Why would a hacker be concerned about revealing that he or she successfully hacked a server which doesn’t exist anymore?

    And what would be the point of hacking Clinton’s e-mails if the hacker wasn’t going to use them against her? What other “own purpose” would there be?

    The people who hacked the DNC’s e-mails and John Podesta’s e-mails certainly had no reluctance about letting the public know about it.

  105. avatar
    Rickey November 17, 2016 at 8:11 pm #

    Clinton’s popular vote total is now 62,086,442, which surpasses George Bush’s total in 2004.

  106. avatar
    J.D. Sue November 17, 2016 at 9:42 pm #

    Lupin: We have a Presidential election in May 2017; we’re voting on Sunday in the “Right” open primaries (for Alain Juppé, a Chirac-like “safe” choice). It’s going to be an interesting year for us too.


    I wish France good luck in your election. The Trump campaign and election is mortifying…. It’s terrifying to see us and the world go down this path. In America, people used to say “it can’t happen here,” which of course was just naive and arrogant. My father always warned us to be ever vigilant against the reemergence of fascism, and now I find myself glad he is not here to see this happening again.

  107. avatar
    Lupin November 18, 2016 at 3:17 am #

    J.D. Sue: I wish France good luck in your election. The Trump campaign and election is mortifying…. It’s terrifying to see us and the world go down this path. In America, people used to say “it can’t happen here,” which of course was just naive and arrogant. My father always warned us to be ever vigilant against the reemergence of fascism, and now I find myself glad he is not here to see this happening again.

    Having two rounds does allow people time to take a step back and a deep breath. Last time we ended with JM Le Pen (national Front) and J Chirac (Center-Right) in the second round, the Left massively voted for Chirac merely in order to not have the National Front in power.

    The same is likely to happen this time, with Marine Le Pen and someone from the right (Juppé if the polls are correct) making it to the second round, in which case I strongly doubt Le Pen can prevail.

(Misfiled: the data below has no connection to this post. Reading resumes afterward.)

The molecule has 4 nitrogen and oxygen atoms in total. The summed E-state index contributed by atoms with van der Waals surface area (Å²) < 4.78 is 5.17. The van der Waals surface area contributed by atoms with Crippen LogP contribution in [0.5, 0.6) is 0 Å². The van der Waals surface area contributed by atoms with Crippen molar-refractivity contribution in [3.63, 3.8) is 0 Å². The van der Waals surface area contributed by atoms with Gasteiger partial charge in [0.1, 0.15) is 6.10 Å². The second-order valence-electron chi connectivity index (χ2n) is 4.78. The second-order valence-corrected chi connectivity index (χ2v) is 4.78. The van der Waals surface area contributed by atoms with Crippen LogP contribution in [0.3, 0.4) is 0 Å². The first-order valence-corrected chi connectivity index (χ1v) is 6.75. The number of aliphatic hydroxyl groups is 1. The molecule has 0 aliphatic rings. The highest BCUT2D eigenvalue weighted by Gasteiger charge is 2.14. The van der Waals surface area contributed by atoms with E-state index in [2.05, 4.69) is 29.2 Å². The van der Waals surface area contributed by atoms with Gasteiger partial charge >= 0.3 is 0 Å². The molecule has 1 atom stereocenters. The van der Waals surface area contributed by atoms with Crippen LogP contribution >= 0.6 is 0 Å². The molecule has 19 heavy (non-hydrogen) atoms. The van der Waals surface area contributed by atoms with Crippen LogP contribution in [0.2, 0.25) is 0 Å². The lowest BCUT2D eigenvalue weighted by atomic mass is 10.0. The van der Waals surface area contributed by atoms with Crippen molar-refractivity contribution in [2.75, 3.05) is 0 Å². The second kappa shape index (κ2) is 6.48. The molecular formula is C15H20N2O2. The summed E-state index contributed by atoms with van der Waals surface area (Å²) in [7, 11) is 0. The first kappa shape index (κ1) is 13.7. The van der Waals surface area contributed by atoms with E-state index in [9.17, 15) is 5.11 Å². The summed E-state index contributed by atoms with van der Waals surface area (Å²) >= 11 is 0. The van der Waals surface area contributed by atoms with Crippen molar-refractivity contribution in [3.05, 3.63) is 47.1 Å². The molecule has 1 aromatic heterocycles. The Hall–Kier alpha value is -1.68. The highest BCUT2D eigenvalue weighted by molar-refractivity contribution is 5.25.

Realistically, the first thing that went wrong with your election is that 46% of eligible voters did not vote at all (from what i read), not for Jill Stein, not for anyone. This is a disgrace, which I attribute to the low information-value of American society.

    In effect Trump is only supported by the same 30+% of your country who (as i said before) wish to exterminate or get rid of everyone else who’s not part of their tribe.

  108. avatar
    Rickey November 18, 2016 at 4:16 am #

    Lupin:

    Realistically, the first thing that went wrong with your election is that 46% of eligible voters did not vote at all (from what i read), not for Jill Stein, not for anyone. This is a disgrace, which I attribute to the low information-value of American society.

    That is part of it, but it is more complicated.

    The Electoral College is partially to blame. In most states the outcome was never in doubt, so there was little motivation to vote in those states unless there were compelling down-ballot races or propositions.

    Election Day is not a holiday in the U.S., so many people have to take time off from work to do it. Most states require employers to allow time off to vote, but many cap the time allowed at two hours which is insufficient in many locations.

    In some locations voters had to stand on line for hours to vote, which is scandalous. No one should have to wait more than 15 minutes to vote. Some people either saw a long line and decided that voting wasn’t worth the wait. Others stood on line until the were too tired to wait longer.

    Early voting was cut back drastically in a number of states.

    We have a patchwork of voting laws and voting times. Some states close the polls at 7:00 p.m. local time, while other stay open until 9:00 p.m.

    Clinton now leads in the popular vote, 48% to 47.1%. Trump actually is winning a smaller percentage of the popular vote than Romney won in 2012 (47.2%).

  109. avatar
    Lupin November 18, 2016 at 5:54 am #

    Rickey: That is part of it, but it is more complicated.

    The Electoral College is partially to blame. In most states the outcome was never in doubt, so there was little motivation to vote in those states unless there were compelling down-ballot races or propositions.

    Election Day is not a holiday in the U.S., so many people have to take time off from work to do it. Most states require employers to allow time off to vote, but many cap the time allowed at two hours which is insufficient in many locations.

    In some locations voters had to stand on line for hours to vote, which is scandalous. No one should have to wait more than 15 minutes to vote. Some people either saw a long line and decided that voting wasn’t worth the wait. Others stood on line until the were too tired to wait longer.

    Early voting was cut back drastically in a number of states.

    We have a patchwork of voting laws and voting times. Some states close the polls at 7:00 p.m. local time, while other stay open until 9:00 p.m.

    Clinton now leads in the popular vote, 48% to 47.1%. Trump actually is winning a smaller percentage of the popular vote than Romney won in 2012 (47.2%).

    All of this is true, and indeed should be reformed. I can’t quite imagine why there can’t be bipartisan agreement to vote on the week-end.